SUNDRE - Council came to an impasse in December over whether to approve the terms of reference for the municipality’s Emergency Management Advisory Committee.
The Municipal Emergency Management Advisory Committee is established to advise council on the development of emergency plans and programs and to provide guidance and direction to the Sundre Emergency Management Agency.
The committee would include all members of Sundre council and the town’s chief administrative officer.
The issue ended up in limbo following a discussion during the last council meeting in December, when Coun. Cheri Funke expressed concerns that the terms were inadequate.
Pointing to a section of the terms that reads, “Council shall complete the municipal elected officials online course,” Funke said, “I don’t believe that’s enough.”
Under the old terms of reference, she said sitting members of the emergency board were required to have basic emergency management training so council can better understand what is expected of the director and staff. The councillor then expressed the opinion that the training requirement should involve “more than just a basic online course.”
Linda Nelson, chief administrative officer, said there had previously been sessions with many stakeholders, and that the question of whether that training should be provided was brought up, with the answer coming back as no.
“So they took that out,” said Nelson.
However, the administrator added that does not mean council cannot pursue additional training.
“We’re saying at a minimum, this is what you must do,” she said, referring to the online course.
But the terms also include a section that reads, “Council shall complete any courses prescribed by the Alberta Emergency Management Agency in accordance of the (Emergency Management) Act,” she said.
Leading up to the discussion Nelson had informed council that she had worked alongside Kevin Heerema, Sundre’s community peace officer and director of emergency management, in drafting the terms for the Town of Sundre’s Emergency Management Advisory Committee. That process also involved a conversation with a representative from Alberta Emergency Management Agency, she said.
“Everything in the terms of reference complied with the act.”
Administration recommended that all of council sit on the committee, as every member of council has a role to play during an emergency, she said, adding elected officials also have an opportunity to review and recommend changes to the emergency management plan.
The first reading passed, with a motion for the second reading initiating the discussion.
“I’m just looking for justification as to why the director is no longer on this committee,” Funke said.
“The director should never be on the Emergency Management Advisory Committee, because the committee advises the emergency management agency,” answered Nelson.
“So that is where the role of the director belongs. The director will still come in and present to the advisory committee.”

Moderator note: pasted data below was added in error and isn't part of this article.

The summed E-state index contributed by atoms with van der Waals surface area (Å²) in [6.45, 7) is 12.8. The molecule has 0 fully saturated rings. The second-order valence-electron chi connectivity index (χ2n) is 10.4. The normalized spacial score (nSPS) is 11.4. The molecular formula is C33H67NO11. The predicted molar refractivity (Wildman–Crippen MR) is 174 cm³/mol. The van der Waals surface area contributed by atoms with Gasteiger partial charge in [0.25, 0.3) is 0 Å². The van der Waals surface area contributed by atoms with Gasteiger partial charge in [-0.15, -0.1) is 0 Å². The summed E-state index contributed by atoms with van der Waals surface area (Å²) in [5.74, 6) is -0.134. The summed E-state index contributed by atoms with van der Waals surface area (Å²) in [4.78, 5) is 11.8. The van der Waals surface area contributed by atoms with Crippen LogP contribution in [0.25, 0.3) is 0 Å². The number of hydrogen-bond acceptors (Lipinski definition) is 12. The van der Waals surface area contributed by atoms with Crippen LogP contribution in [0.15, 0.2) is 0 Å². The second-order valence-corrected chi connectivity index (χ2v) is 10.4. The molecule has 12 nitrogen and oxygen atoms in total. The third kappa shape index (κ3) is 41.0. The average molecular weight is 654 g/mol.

Funke also wanted to know how the quorum could be less than half of council if it is a committee of all of council.
“Because the act says it can. You can have a quorum of one,” said Nelson.
In the event of an unfolding emergency that occurs when six members of council are out of town, somebody still needs to be able to act, she said.
That being the case, Coun. Richard Warnock wondered what is outlined in the bylaw directing administration to contact everyone who is available, as opposed to reaching just one member of the committee and calling it good enough.
Nelson said that is among the duties entrusted to the director, who will have a list of all the names of agencies involved during an emergency, “and generally, the first phone call is to council.”
The committee, she added, would generally meet only once a year to advise the agency. The only other time a meeting would be called is at the request of the director or mayor. In the event that only one councillor was available during an emergency, she said, “Whoever is making that resolution for the state of local emergency, you are doing that on the advice of the director. That’s your expert in an emergency.”
Mayor Terry Leslie mentioned a fan-out practice in which councillors who have received word about an emergency can attempt to reach out to one another to establish lines of communication.
“That’s going to be in the emergency management plan,” said Nelson.
“You’re going to have a fan-out list and procedures to follow,” she said.
The terms of reference, she added, merely outlines minimum requirements, roles and responsibilities.
After making it through the first couple of readings, the bylaw ended up in limbo when Funke opposed presentation for third reading, which requires unanimous consent.
“That is not carried, and we sit and we wait for third reading at a time in the future,” said Leslie.